Why do I list water-paste use as a chemical test? Because the color change is a chemical reaction.  Also, if there isn’t any bottoms-water in your bottom sample, you cannot run either of the other two tests I’m covering in this post.

Point of nostalgic disclosure: the chemical tests that I am about to describe used to be more useful than they are now. Many fuel additives can move from fuel into water. This process is called partitioning. Let’s say that a particular additive is 100% soluble in fuel and 20% soluble in water. Whenever a fuel tank has any free-water, the additive will partition into the water until its concentration in the water is 20%. Keep in mind that in a UST with 7,000 gal of fuel and 70 gal of water (yes, that’s a lot of water!) the fuel to water ratio is 700 to 1. This means that even though the additive’s concentration is 20% in the bottoms-water, only an immeasurably small amount of the additive has partitioned out of the fuel. The fuel’s chemistry isn’t affected, but the water’s chemistry is. Let’s see how this affects pH and total dissolved solids (TDS).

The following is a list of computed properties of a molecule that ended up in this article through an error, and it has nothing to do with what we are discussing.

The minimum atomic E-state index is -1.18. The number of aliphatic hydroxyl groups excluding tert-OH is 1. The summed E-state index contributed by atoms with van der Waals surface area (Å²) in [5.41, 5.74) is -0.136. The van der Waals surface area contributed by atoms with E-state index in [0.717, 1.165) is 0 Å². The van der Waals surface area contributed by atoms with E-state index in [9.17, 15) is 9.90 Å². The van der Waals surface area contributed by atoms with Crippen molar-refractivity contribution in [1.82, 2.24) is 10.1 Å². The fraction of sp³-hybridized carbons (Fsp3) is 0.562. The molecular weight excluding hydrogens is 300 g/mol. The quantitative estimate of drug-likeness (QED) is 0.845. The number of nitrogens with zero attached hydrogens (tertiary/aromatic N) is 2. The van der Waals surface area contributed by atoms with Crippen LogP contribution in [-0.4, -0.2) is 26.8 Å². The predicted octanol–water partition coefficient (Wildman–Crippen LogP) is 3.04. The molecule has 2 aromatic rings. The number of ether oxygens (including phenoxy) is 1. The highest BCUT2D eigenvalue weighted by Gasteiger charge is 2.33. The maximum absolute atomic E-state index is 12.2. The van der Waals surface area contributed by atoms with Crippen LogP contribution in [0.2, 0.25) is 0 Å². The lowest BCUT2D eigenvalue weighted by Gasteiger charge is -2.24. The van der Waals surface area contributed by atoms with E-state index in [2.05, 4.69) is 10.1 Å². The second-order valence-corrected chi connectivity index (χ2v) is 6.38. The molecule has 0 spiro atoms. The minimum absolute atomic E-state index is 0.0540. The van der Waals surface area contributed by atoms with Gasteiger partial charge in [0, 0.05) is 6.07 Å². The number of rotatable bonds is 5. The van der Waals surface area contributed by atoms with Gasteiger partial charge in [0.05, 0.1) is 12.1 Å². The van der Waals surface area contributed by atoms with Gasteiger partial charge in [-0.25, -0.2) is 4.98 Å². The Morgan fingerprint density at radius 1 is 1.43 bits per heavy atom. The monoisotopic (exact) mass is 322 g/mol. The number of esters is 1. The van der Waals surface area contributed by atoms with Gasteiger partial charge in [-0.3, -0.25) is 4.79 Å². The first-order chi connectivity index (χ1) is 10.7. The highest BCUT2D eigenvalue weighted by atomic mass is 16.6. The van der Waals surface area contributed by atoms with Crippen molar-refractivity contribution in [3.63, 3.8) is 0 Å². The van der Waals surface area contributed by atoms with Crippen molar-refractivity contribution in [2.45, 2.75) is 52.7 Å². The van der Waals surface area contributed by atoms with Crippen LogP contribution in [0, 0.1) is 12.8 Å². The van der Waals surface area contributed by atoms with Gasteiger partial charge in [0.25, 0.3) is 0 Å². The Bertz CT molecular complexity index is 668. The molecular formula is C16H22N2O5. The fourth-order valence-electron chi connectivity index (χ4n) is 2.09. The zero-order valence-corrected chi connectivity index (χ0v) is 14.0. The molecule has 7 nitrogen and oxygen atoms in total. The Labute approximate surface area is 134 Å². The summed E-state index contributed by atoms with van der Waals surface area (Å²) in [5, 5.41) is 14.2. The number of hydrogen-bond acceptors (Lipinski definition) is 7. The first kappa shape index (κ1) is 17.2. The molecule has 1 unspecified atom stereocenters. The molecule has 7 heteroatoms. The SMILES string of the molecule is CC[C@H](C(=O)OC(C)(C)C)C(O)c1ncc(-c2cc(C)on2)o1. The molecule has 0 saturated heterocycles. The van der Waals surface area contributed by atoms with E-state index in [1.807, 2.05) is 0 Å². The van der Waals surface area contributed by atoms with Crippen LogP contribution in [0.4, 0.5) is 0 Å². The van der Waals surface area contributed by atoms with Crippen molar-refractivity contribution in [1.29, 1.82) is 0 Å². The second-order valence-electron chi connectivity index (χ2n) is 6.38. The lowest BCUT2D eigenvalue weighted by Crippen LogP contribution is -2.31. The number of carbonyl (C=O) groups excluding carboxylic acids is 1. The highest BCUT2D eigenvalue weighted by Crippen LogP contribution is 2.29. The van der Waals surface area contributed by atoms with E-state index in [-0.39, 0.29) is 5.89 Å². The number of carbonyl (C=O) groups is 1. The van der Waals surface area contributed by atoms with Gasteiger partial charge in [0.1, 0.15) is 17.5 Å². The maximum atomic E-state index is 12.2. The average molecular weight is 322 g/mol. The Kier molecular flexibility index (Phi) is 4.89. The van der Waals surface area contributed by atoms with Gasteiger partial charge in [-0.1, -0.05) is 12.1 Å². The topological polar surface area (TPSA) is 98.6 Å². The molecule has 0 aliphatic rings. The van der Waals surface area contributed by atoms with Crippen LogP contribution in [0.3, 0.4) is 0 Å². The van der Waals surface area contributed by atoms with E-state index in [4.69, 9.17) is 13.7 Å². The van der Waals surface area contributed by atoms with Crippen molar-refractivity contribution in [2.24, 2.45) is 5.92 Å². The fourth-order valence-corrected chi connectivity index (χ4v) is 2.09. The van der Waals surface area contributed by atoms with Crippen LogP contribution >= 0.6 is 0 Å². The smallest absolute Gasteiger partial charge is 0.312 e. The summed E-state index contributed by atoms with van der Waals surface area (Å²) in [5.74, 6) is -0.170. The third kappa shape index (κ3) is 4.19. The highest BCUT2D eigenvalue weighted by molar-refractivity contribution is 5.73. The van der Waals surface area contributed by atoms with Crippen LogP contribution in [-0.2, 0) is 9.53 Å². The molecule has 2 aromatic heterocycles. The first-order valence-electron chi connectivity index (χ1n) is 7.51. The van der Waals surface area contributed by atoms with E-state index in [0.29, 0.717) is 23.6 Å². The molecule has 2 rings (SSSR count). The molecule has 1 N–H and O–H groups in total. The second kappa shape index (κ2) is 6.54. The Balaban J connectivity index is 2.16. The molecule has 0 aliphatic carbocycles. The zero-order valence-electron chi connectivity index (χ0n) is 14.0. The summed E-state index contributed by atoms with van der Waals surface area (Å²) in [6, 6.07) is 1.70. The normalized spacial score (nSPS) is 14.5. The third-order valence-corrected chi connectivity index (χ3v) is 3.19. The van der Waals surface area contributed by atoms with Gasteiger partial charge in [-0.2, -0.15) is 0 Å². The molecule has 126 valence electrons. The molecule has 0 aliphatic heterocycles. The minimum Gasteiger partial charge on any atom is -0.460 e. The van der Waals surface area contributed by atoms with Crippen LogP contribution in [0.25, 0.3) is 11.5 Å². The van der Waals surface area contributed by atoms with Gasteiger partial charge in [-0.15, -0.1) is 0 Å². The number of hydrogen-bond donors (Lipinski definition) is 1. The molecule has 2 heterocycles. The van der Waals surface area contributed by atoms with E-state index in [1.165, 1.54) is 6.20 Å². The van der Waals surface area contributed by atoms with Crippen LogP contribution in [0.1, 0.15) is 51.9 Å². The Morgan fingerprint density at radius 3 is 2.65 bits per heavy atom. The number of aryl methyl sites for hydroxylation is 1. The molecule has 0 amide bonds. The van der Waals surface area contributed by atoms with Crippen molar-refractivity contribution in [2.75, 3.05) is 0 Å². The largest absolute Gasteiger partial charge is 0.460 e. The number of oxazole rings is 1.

pH measurement provides an indication of an aqueous solution’s acidity.  pH ranges from 0 to 14; with pH = 7 being neutral, pH <7 being acidic, and pH >7 being alkaline. The lower a solution’s pH, the more acidic it is. For example, the pH of stomach acid is in the 1.5 to 3.5 range (it’s essentially hydrochloric acid). Conversely, the higher the pH of a fluid, the more alkaline it i(bleach’s pH = 12). Historically, bottoms-water pH <6 was a good indicator of microbiological activity (microbes produce a variety of acids).  Although pH <6 still suggests microbiological activity, some fuel additives act as buffers – they prevent pH change.  Fig 2 illustrates the difference between adding acid to unbuffered water and adding it to buffered water.  The pH eventually falls in both cases, but when buffer is present, it takes substantially more acid to get to the same pH.  This means that in today’s fuel systems, pH drop is a later problem indicator than it was in the days before there were as many additives that partitioned into the water.

Fig 2. Buffer effect. Acid is added to two aqueous fluids; both with pH = 6.8. Fluid a is unbuffered. There is a straight-line relationship between the volume of acid added to the sample and its pH. Fluid b is buffered. Its pH does not begin to change appreciably until after 12 mL of acid have been added.